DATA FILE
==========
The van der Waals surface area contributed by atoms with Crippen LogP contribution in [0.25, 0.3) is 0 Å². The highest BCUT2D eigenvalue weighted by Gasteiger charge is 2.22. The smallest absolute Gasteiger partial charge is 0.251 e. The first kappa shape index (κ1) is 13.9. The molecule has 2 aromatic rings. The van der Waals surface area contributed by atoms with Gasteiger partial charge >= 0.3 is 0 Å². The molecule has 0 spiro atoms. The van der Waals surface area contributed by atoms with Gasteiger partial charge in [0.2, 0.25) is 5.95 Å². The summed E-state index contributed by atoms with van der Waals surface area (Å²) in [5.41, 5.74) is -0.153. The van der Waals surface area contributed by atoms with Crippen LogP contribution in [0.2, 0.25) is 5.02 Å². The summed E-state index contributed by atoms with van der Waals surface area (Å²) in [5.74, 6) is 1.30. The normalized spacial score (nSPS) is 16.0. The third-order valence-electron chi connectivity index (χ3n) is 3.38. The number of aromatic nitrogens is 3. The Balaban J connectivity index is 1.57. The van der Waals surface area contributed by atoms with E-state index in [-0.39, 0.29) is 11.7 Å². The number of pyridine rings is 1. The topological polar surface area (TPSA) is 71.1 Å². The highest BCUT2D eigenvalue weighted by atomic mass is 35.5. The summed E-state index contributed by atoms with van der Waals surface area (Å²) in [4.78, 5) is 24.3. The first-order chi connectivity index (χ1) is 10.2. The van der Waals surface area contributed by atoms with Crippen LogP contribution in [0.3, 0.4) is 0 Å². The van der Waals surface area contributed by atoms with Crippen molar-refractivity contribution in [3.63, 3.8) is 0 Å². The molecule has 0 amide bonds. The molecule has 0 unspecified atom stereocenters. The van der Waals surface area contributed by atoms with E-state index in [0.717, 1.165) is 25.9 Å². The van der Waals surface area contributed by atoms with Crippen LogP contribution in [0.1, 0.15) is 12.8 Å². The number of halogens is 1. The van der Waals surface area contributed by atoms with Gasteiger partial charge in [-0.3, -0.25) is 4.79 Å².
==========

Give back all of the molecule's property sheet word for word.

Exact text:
The van der Waals surface area contributed by atoms with Crippen LogP contribution in [0.25, 0.3) is 0 Å². The highest BCUT2D eigenvalue weighted by Gasteiger charge is 2.22. The smallest absolute Gasteiger partial charge is 0.251 e. The first kappa shape index (κ1) is 13.9. The molecule has 2 aromatic rings. The van der Waals surface area contributed by atoms with Gasteiger partial charge >= 0.3 is 0 Å². The molecule has 0 spiro atoms. The van der Waals surface area contributed by atoms with Gasteiger partial charge in [0.2, 0.25) is 5.95 Å². The summed E-state index contributed by atoms with van der Waals surface area (Å²) in [5.41, 5.74) is -0.153. The van der Waals surface area contributed by atoms with Crippen LogP contribution in [0.2, 0.25) is 5.02 Å². The summed E-state index contributed by atoms with van der Waals surface area (Å²) in [5.74, 6) is 1.30. The normalized spacial score (nSPS) is 16.0. The third-order valence-electron chi connectivity index (χ3n) is 3.38. The number of aromatic nitrogens is 3. The Balaban J connectivity index is 1.57. The van der Waals surface area contributed by atoms with E-state index in [-0.39, 0.29) is 11.7 Å². The number of pyridine rings is 1. The topological polar surface area (TPSA) is 71.1 Å². The highest BCUT2D eigenvalue weighted by atomic mass is 35.5. The summed E-state index contributed by atoms with van der Waals surface area (Å²) in [4.78, 5) is 24.3. The first-order chi connectivity index (χ1) is 10.2. The van der Waals surface area contributed by atoms with Crippen LogP contribution in [0.3, 0.4) is 0 Å². The van der Waals surface area contributed by atoms with Crippen molar-refractivity contribution in [3.63, 3.8) is 0 Å². The molecule has 0 amide bonds. The molecule has 0 unspecified atom stereocenters. The van der Waals surface area contributed by atoms with E-state index in [0.717, 1.165) is 25.9 Å². The van der Waals surface area contributed by atoms with Crippen LogP contribution in [0.1, 0.15) is 12.8 Å². The number of halogens is 1. The van der Waals surface area contributed by atoms with Gasteiger partial charge in [-0.3, -0.25) is 4.79 Å².